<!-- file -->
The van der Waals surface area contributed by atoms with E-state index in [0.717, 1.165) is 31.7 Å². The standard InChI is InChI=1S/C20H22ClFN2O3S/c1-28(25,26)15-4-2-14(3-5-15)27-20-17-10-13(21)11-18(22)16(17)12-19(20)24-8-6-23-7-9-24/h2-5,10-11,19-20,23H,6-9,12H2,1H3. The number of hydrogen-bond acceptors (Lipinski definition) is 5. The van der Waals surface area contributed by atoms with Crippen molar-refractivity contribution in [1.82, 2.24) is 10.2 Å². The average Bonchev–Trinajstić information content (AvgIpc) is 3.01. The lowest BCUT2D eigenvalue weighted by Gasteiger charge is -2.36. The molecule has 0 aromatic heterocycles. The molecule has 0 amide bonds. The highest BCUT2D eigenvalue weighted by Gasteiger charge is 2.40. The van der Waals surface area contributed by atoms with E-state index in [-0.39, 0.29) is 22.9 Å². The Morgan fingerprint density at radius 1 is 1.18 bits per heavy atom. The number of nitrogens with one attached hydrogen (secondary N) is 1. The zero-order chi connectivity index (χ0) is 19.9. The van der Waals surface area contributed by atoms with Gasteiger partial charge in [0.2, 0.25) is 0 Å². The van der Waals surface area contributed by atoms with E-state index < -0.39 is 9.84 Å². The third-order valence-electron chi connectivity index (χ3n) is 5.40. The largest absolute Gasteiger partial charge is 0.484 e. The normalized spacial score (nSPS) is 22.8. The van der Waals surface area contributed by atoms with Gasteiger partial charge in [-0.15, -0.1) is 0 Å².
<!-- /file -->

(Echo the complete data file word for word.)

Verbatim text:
The van der Waals surface area contributed by atoms with E-state index in [0.717, 1.165) is 31.7 Å². The standard InChI is InChI=1S/C20H22ClFN2O3S/c1-28(25,26)15-4-2-14(3-5-15)27-20-17-10-13(21)11-18(22)16(17)12-19(20)24-8-6-23-7-9-24/h2-5,10-11,19-20,23H,6-9,12H2,1H3. The number of hydrogen-bond acceptors (Lipinski definition) is 5. The van der Waals surface area contributed by atoms with Crippen molar-refractivity contribution in [1.82, 2.24) is 10.2 Å². The average Bonchev–Trinajstić information content (AvgIpc) is 3.01. The lowest BCUT2D eigenvalue weighted by Gasteiger charge is -2.36. The molecule has 0 aromatic heterocycles. The molecule has 0 amide bonds. The highest BCUT2D eigenvalue weighted by Gasteiger charge is 2.40. The van der Waals surface area contributed by atoms with E-state index in [-0.39, 0.29) is 22.9 Å². The Morgan fingerprint density at radius 1 is 1.18 bits per heavy atom. The number of nitrogens with one attached hydrogen (secondary N) is 1. The zero-order chi connectivity index (χ0) is 19.9. The van der Waals surface area contributed by atoms with Gasteiger partial charge in [0.2, 0.25) is 0 Å². The van der Waals surface area contributed by atoms with E-state index < -0.39 is 9.84 Å². The third-order valence-electron chi connectivity index (χ3n) is 5.40. The largest absolute Gasteiger partial charge is 0.484 e. The normalized spacial score (nSPS) is 22.8. The van der Waals surface area contributed by atoms with Gasteiger partial charge in [-0.15, -0.1) is 0 Å².